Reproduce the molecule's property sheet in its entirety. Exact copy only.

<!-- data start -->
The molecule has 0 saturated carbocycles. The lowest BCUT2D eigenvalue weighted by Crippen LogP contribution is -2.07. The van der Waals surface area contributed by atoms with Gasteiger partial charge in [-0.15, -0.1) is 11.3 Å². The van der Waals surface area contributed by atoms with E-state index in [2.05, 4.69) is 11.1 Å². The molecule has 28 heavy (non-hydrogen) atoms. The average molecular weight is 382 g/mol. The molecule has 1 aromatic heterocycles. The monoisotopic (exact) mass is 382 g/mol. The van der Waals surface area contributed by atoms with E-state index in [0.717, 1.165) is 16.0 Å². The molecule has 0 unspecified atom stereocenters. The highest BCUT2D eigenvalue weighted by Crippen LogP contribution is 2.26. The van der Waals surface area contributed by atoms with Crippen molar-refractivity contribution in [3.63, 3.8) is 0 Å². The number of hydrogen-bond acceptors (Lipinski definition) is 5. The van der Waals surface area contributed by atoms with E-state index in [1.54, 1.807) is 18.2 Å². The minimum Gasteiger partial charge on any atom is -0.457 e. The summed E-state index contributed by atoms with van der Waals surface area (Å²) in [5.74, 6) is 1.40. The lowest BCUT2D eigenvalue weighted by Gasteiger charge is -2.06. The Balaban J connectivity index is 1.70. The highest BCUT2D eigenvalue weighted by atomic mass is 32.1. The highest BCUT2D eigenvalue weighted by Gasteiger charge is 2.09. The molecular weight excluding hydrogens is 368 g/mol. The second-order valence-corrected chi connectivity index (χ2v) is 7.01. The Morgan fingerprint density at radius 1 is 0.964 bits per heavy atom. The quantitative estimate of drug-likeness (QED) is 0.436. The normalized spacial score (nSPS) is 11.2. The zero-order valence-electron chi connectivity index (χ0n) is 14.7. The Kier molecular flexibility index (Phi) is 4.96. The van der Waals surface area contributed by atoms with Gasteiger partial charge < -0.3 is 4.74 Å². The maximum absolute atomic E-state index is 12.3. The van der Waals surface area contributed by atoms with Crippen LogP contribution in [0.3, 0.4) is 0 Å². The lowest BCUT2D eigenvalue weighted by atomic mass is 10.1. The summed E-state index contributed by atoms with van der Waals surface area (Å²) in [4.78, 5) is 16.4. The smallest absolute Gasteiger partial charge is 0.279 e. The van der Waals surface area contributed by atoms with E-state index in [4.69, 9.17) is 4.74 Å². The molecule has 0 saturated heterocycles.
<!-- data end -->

The molecule has 0 saturated carbocycles. The lowest BCUT2D eigenvalue weighted by Crippen LogP contribution is -2.07. The van der Waals surface area contributed by atoms with Gasteiger partial charge in [-0.15, -0.1) is 11.3 Å². The van der Waals surface area contributed by atoms with E-state index in [2.05, 4.69) is 11.1 Å². The molecule has 28 heavy (non-hydrogen) atoms. The average molecular weight is 382 g/mol. The molecule has 1 aromatic heterocycles. The monoisotopic (exact) mass is 382 g/mol. The van der Waals surface area contributed by atoms with E-state index in [0.717, 1.165) is 16.0 Å². The molecule has 0 unspecified atom stereocenters. The highest BCUT2D eigenvalue weighted by Crippen LogP contribution is 2.26. The van der Waals surface area contributed by atoms with Crippen molar-refractivity contribution in [3.63, 3.8) is 0 Å². The number of hydrogen-bond acceptors (Lipinski definition) is 5. The van der Waals surface area contributed by atoms with E-state index in [1.54, 1.807) is 18.2 Å². The minimum Gasteiger partial charge on any atom is -0.457 e. The summed E-state index contributed by atoms with van der Waals surface area (Å²) in [5.74, 6) is 1.40. The lowest BCUT2D eigenvalue weighted by Gasteiger charge is -2.06. The Balaban J connectivity index is 1.70. The highest BCUT2D eigenvalue weighted by atomic mass is 32.1. The highest BCUT2D eigenvalue weighted by Gasteiger charge is 2.09. The molecular weight excluding hydrogens is 368 g/mol. The second-order valence-corrected chi connectivity index (χ2v) is 7.01. The Morgan fingerprint density at radius 1 is 0.964 bits per heavy atom. The quantitative estimate of drug-likeness (QED) is 0.436. The normalized spacial score (nSPS) is 11.2. The zero-order valence-electron chi connectivity index (χ0n) is 14.7. The Kier molecular flexibility index (Phi) is 4.96. The van der Waals surface area contributed by atoms with Gasteiger partial charge < -0.3 is 4.74 Å². The maximum absolute atomic E-state index is 12.3. The van der Waals surface area contributed by atoms with Crippen LogP contribution in [0.3, 0.4) is 0 Å². The lowest BCUT2D eigenvalue weighted by atomic mass is 10.1. The summed E-state index contributed by atoms with van der Waals surface area (Å²) in [4.78, 5) is 16.4. The smallest absolute Gasteiger partial charge is 0.279 e. The van der Waals surface area contributed by atoms with E-state index in [4.69, 9.17) is 4.74 Å². The molecule has 0 saturated heterocycles.